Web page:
I think about the rampant anti-blackness and racism that exists in my own communities and families. I think about the way Asian and Black communities have waged war upon each other in LA, in Brooklyn, in D.C. and I believe that white supremacy succeeded in perpetuating a racist society by fooling all of us into thinking that racism is over. By turning it into a psychological war that takes roots in our own families and has us fighting over the shades of our melanin instead of banding together as yellow, black, red, and brown people fighting for and achieving equality in society. Their divide-and-conquer tactics turned us on each other and for that, my heart breaks. There is a lot of work to do but we have to start somewhere in order to bridge our divides and restitch our relationships.
Equality is marked in our society by our education and ability to gain access to education that is free and fair, and not only our education but our health, our food, our employment opportunities, and much more. Gentrification is a rolling plague that chokes our historic neighborhoods and resources to a quiet death while pushing all of us into more low-quality housing, more schools that have metal detectors that are on the to-be-shut-down list, more communities with highways as roofs, more blandness, and more cycles that keep us strangled by oppression.
Where we go from here determines the future of people of color in the United States. We can either work in our respective communities against racism towards each other and join forces to struggle against a common enemy, or we can sink into the apathy of staying in our own lanes and not seeing the potential that lies in collaboration.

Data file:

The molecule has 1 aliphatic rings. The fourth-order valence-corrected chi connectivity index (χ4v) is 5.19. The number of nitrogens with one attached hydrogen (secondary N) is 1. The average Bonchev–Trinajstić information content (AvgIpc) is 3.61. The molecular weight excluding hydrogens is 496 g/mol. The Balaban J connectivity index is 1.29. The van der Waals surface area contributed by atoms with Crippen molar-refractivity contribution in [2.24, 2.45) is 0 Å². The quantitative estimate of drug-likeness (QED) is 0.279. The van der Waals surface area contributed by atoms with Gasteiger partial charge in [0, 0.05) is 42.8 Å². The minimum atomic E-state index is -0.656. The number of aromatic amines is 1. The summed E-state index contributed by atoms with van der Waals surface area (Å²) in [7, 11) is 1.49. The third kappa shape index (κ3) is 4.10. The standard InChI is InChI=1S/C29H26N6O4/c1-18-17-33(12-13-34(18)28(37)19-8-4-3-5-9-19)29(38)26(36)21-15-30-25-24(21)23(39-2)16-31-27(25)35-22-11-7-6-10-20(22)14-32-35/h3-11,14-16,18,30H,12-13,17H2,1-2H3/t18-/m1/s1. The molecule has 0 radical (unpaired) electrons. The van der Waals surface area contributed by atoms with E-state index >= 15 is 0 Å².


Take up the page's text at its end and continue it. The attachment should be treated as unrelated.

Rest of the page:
Helen Zia, the author and activist I mentioned earlier, gave me a very important piece of advice when I met her. She said, “Juliet. Stop being so fucking polite!” and I hold that with me every day. It is not our jobs to debunk stereotypes and myths about our character other people have assigned to us because of our race, and it is not in the best interests of Asian Americans to stay quiet and obedient with our heads down accepting the discrimination we face daily. We must stand with our communities and with other communities as coalitions and brothers and sisters.
So like I said in the beginning, Helen Zia was asked by her friend if she was white or black. I still hear that question now, from my friends, my peers, and family. I can only answer by saying: Yellow Peril supports Black Power, Power to the oppressed peoples of the world and power to those who fight for freedom and equality. As Fred Hampton said, “We’re not gonna fight racism with racism, but with solidarity”. And as I say, I WILL NOT LOVE YOU LONG TIME.”